On February 28, 2012, Judge James C. Turk granted Hash's petition for habeas relief as to all four of his claims, vacated his conviction, and ordered the Commonwealth either to retry Hash within six months or release him from custody. Hash was eventually released, and the charges against him were dropped. As to Hash's concealment and misconduct claims, which serve as the basis for the complained of behavior in the case sub judice, Judge Turk held that the Culpeper Commonwealth Attorney's Office and the Culpeper Sheriff's Office concealed evidence favorable to Hash and engaged in gross misconduct that violated Hash's guarantees of due process and a fair trial. Noting “a cavalcade of evidence,” Judge Turk explained the multiple police and prosecutorial transgressions entitling Hash to relief. Hash v. Johnson, 845 F.Supp.2d 711, 749 (W.D.Va.2012). Regarding Hash's allegations specifically concerning the police investigation, the Court found that he had successfully demonstrated at least three instances of improper concealment of evidence by the investigators: First, Weakley was coached by Jenkins and Mack on important details of the crime, bolstering his testimony at trial, and this fact was never revealed to Hash or his counsel. Second, Jenkins made “a promise” to Paul Carter “to talk to the U.S. Attorney on behalf of Carter regarding his federal sentence.” Id. at 719. The Court found that “Jenkins' offer to assist Carter with his federal sentence may have appeared to be contingent on the strength of Carter's testimony at Hash's trial, thereby increasing Carter's motivation to testify falsely.” Id. at 747. These conversations, as well as additional correspondence between Jenkins, Mack, and Carter, were not disclosed to Hash's counsel. Finally, the results of failed polygraph examinations of both Weakley and Shelton were not disclosed. Id. at 747–51.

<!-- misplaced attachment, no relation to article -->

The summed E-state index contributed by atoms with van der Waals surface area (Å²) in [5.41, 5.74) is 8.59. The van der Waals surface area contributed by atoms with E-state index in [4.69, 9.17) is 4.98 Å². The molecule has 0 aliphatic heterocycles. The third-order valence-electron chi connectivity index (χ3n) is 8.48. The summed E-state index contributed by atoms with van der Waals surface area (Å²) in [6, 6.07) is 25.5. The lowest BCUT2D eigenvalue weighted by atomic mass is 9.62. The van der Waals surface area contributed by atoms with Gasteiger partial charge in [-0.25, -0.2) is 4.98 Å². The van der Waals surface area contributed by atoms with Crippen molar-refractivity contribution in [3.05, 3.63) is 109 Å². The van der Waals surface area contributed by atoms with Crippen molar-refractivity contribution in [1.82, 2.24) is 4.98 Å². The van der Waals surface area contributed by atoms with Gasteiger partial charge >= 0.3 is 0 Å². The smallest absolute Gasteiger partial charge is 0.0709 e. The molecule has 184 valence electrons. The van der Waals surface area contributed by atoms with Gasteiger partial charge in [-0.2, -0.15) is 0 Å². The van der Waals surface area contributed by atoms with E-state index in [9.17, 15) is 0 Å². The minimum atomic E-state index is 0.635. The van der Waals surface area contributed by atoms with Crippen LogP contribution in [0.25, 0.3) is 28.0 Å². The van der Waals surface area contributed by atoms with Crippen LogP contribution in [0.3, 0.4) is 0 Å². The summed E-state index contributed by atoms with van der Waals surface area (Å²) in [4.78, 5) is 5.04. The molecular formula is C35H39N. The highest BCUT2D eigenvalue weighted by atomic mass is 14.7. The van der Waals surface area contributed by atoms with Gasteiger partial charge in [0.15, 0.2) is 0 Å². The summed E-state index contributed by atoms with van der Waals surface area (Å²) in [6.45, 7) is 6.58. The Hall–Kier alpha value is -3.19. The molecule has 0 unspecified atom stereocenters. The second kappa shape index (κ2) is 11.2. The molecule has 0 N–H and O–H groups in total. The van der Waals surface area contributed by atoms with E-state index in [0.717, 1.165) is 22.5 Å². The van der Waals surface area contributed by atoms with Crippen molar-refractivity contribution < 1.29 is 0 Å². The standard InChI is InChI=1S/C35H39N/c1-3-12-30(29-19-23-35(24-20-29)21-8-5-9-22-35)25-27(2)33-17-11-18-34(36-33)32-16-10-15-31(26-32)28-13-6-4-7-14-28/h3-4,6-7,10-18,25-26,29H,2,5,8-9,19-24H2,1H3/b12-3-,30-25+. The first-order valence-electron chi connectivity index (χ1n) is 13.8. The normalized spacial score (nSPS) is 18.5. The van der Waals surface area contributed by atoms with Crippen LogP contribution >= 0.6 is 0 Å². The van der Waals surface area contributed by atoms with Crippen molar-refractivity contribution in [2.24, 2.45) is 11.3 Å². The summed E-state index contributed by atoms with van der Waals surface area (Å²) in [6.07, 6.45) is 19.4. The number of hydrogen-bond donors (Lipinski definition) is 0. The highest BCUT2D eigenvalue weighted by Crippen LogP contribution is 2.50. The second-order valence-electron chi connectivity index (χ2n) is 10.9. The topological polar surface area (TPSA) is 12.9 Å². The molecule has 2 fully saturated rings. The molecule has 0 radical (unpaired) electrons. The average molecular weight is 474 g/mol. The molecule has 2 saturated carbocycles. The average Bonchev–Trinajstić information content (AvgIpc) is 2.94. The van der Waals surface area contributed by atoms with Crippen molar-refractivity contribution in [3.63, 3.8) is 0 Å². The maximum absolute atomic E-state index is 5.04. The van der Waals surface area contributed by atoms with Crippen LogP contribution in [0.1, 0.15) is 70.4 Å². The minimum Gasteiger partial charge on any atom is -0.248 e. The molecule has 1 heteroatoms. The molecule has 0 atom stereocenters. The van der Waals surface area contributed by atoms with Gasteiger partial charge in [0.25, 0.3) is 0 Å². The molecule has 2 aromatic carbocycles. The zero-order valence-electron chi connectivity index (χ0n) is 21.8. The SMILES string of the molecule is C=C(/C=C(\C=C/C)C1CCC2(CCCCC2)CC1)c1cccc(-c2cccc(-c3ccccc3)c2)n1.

The Court stated “the conduct of Investigator[ ] Jenkins ... rises to the level of outrageous misconduct because the acts were intentional and not merely negligent,” and concluded that “the cumulative effect of this misconduct violated Hash's right to due process.” Id. at 751. Although the Court at times considered the police and prosecutorial misconduct in tandem, ultimately the Court distinguished between the different standards necessary to establish violations for each, and held that the intentional withholding of material information on the part of the police investigators independently violated Hash's constitutional right to a fair trial. Id. at 751–52.

II. DiscussionA. Standard of Review

In reviewing a motion to dismiss under Rule 12(b)(6), the court must “acceptas true all well-pleaded allegations” and construe those allegations in the light most favorable to the plaintiff. Mylan Labs., Inc. v. Matkari, 7 F.3d 1130, 1134 (4th Cir.1993). [T]he purpose of Rule 12(b)(6) is to test the sufficiency of a complaint and not to resolve contests surrounding the facts, the merits of a claim, or the applicability of defenses.” Presley v. City of Charlottesville, 464 F.3d 480, 483 (4th Cir.2006). “To survive a motion to dismiss, a complaint must contain sufficient factual matter, accepted as true, to ‘state a claim to relief that is plausible on its face.’ Ashcroft v. Iqbal, 556 U.S. 662, 677, 129 S.Ct. 1937, 173 L.Ed.2d 868 (2009) (quoting Bell Atl. Corp. v. Twombly, 550 U.S. 544, 570, 127 S.Ct. 1955, 167 L.Ed.2d 929 (2007)).